Although nothing has materially changed for the Flames recently, it has nevertheless been quite the roller-coaster ride for Calgary fans and management over the last four or five days. Where ever you fall on the "blame Feaster" spectrum, it’s clear the failed Ryan O’Reilly bid blew up spectacularly in the organization’s face. Absent Chris Johnston’s revelation about the O’Reilly’s waiver eligiblity, Feaster and company are congratulated for the effort and everyone moves on. Now, the front office has to bury it’s head and ride out a public relations nightmare, hoping perhaps the team on the ice enjoys a winning streak and the entire kerfuffle blows over.
There is a strong element of politics to just about everything that takes place in the public eye and managing a professional hockey team is no exception. Although winning cures all ills in hockey, only a small amount of teams every year are actually elite contenders. The guys in charge of the rest of the middling or worse are left selling hope or managing perceptions in order to maintain their positions. That’s why GM’s tend to be overtly secretive with the media, publicly over-confident about their teams and players and generally dismissive of criticism. The PR paradox is: it’s essential to always look like you know what you’re doing, but particularly when your club is mediocre or worse. If you can’t inspire confidence with success, then at the very least you need to strike a confident pose.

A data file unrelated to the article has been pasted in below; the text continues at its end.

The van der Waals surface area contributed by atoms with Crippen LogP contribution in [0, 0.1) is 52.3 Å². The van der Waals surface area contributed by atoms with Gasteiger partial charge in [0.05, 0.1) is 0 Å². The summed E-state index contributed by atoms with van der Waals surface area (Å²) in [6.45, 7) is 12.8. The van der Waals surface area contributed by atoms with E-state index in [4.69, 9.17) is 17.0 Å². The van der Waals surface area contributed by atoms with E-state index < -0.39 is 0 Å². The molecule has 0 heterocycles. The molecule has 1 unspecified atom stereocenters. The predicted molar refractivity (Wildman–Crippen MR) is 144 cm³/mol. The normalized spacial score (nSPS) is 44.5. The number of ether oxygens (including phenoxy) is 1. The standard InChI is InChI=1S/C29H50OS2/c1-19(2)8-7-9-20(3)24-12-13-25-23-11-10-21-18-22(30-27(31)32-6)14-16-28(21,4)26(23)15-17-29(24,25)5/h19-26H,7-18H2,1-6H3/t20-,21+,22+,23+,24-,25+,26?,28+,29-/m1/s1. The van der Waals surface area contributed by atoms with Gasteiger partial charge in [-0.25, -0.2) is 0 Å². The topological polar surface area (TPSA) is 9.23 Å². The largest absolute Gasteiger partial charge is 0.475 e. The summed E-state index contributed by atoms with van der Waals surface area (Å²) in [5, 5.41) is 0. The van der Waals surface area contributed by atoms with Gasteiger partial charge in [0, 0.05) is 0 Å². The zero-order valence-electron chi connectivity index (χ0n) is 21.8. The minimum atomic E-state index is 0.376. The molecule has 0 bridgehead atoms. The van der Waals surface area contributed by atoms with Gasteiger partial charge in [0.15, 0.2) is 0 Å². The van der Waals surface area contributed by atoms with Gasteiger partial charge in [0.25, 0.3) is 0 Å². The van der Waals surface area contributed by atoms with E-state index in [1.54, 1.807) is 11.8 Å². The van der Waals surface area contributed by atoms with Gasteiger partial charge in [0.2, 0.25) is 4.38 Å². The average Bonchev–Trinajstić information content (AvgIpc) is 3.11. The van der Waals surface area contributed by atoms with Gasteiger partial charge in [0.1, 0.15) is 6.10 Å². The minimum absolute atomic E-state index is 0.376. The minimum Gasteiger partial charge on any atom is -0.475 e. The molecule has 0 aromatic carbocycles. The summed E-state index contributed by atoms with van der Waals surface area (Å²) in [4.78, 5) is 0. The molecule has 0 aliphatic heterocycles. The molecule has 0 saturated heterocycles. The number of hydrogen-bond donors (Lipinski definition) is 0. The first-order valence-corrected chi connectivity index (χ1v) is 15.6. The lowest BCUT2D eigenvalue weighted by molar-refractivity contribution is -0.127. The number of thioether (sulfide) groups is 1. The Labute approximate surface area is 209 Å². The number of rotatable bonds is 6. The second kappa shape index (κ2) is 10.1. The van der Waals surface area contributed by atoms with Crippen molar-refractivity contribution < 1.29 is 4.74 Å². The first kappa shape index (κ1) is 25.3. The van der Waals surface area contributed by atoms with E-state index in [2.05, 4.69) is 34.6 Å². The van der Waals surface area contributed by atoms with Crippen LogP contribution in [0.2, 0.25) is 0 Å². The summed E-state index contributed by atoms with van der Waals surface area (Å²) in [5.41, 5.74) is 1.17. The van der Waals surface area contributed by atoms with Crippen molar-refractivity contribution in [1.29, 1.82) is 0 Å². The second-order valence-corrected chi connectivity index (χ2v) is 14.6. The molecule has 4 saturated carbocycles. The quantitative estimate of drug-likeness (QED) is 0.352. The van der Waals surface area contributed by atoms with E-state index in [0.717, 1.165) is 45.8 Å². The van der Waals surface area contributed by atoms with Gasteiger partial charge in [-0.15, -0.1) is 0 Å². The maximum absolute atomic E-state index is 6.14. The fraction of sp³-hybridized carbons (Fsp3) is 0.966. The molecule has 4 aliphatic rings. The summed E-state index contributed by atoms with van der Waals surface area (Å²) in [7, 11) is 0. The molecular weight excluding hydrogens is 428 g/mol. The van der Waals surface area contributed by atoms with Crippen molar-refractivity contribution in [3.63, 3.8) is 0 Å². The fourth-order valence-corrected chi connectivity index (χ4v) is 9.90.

Which is to say, the ROR affair is a black eye this management team could ill-afford given their club’s start to the season. Since taking over from Darryl Sutter, Feaster has consistently preached present-term competitiveness even as the club has run in place. With the Flames facing a 4th straight year outside of the playoff picture and its expensive core aging rapidly, Feaster’s sway over Calgary’s fans grows ever more tenuous. I argued in the summer that the team would have to make very real changes in its direction and philosophy in order to placate a frustrated fan base:
I’d say this summer is perhaps Jay Feaster’s best opportunity to make true changes to the direction of the team. The fan base is hungry for a new path and the spectre of Darryl Sutter’s reign will begin to dissipate with the ouster of his brother and so much money coming off the cap.